Most people visiting Notgrove long barrow these days have one overriding reaction: disappointment. "A lumpy mess" is one reasonable response. "Fucked" is another. But I would suggest that your appreciation of this barrow might depend on whether you believe in faeries. Or how much you appreciate wildflower biodiversity. Either of those perspectives will allow you to see something beyond the sorry sagging remains of this once impressive site.
I remember being "disappointed" when I first saw Notgrove long barrow in the late 1980s. To all outward appearances, it's an undulating wobble of indeterminate lumps and bumps, bereft of distinguishing features. Graceless and scraggy, it isn't even obvious which way round it is - nor where the barrow ends and the natural lumpiness of the landscape begins. Its position on the elevated plateau of the Cotswolds is quite spectacular, but unflattered by being crammed into a tightly cropped corner of a field, enclosed by trees and severely sliced round on all edges by fencing, so you can't stand far enough away from it to view it in its entirety. Being right next to the A436, access is easy enough with plentiful parking in a large, dirty, pothole-pocked layby, but you have to watch you don't get your arse knocked off while walking the few yards along the grass verge to the barrow, such is the speed of the cars tanking through this rural idyll.
I'd like to be able to say that this indentation is the horned forecourt, but no – it's the other end. Merely a scar from the bad old days of invasive and irresponsible archaeology.
So much for the outer impressions, but Notgrove barrow still has a very nice atmosphere. As a site which was once made sacred, it retains its gravitas. As a place where a seeker of ancient resonances can connect with the ancestral magnetism within the mound, it retains its power. There are many archaeological perspectives on this barrow which can be found across the internet, but I'm more concerned with attuning to what the barrow offers on an inner level which might not be apparent in physical dimensions.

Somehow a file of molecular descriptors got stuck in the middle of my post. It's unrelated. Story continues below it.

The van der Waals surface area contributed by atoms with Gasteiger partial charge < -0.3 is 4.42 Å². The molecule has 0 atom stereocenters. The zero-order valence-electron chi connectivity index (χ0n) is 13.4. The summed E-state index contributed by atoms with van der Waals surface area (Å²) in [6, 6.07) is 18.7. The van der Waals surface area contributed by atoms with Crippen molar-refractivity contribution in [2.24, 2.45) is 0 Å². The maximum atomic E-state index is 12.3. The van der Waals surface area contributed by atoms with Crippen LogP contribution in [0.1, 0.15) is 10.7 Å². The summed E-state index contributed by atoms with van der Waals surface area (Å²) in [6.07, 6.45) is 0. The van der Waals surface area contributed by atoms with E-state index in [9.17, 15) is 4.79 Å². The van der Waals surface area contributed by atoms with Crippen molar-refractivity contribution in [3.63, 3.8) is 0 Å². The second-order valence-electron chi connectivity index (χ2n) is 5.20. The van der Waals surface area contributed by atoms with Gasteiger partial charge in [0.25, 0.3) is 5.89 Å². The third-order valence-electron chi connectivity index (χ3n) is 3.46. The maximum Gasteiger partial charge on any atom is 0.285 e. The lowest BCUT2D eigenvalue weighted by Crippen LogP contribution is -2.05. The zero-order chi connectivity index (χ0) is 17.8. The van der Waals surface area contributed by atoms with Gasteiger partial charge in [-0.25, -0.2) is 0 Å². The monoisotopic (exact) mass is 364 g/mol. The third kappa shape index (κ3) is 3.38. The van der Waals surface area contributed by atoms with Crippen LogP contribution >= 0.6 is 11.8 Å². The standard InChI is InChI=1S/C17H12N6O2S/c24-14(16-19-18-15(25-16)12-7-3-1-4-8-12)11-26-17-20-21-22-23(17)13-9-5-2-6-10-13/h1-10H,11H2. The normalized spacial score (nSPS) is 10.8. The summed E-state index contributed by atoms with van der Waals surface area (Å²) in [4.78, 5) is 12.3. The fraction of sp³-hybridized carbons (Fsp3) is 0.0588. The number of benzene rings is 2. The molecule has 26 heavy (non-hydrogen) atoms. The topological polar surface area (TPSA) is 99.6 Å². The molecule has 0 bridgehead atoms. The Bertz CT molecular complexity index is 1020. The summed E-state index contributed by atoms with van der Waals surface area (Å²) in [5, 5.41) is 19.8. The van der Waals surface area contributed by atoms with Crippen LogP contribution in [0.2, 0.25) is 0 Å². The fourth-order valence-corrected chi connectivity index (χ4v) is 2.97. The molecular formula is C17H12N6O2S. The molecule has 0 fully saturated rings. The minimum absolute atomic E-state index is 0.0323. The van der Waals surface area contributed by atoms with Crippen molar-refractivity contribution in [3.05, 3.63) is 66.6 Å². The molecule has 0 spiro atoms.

Long barrows of the Cotswolds and elsewhere have a long association with Faery, there being a deeply embedded tradition that hollow mounds are where the faeries hang out. In this region it seems to apply whether the mound be a man-made barrow or a natural conical hill of some kind. Most hills and mounds across Gloucestershire have some kind of faery legend associated with them, even if it's only the tales collected by Victorian mythographers from local farmworkers who encountered mysterious music or lights while wobbling home from the pub on a dark night. The tradition has its roots in Celtic legends of the Sidhe, who lived in the "hollow hills" and were often associated with burial mounds; these early portrayals of the "shining ones" are much closer to the root and spark of Faery than the more modern gauzy-winged notions. I'd say Notgrove barrow makes a pretty decent faery mound even today, and if you can find an entrance on the inner (there are many, find one which opens for you), it's a warm and friendly one too.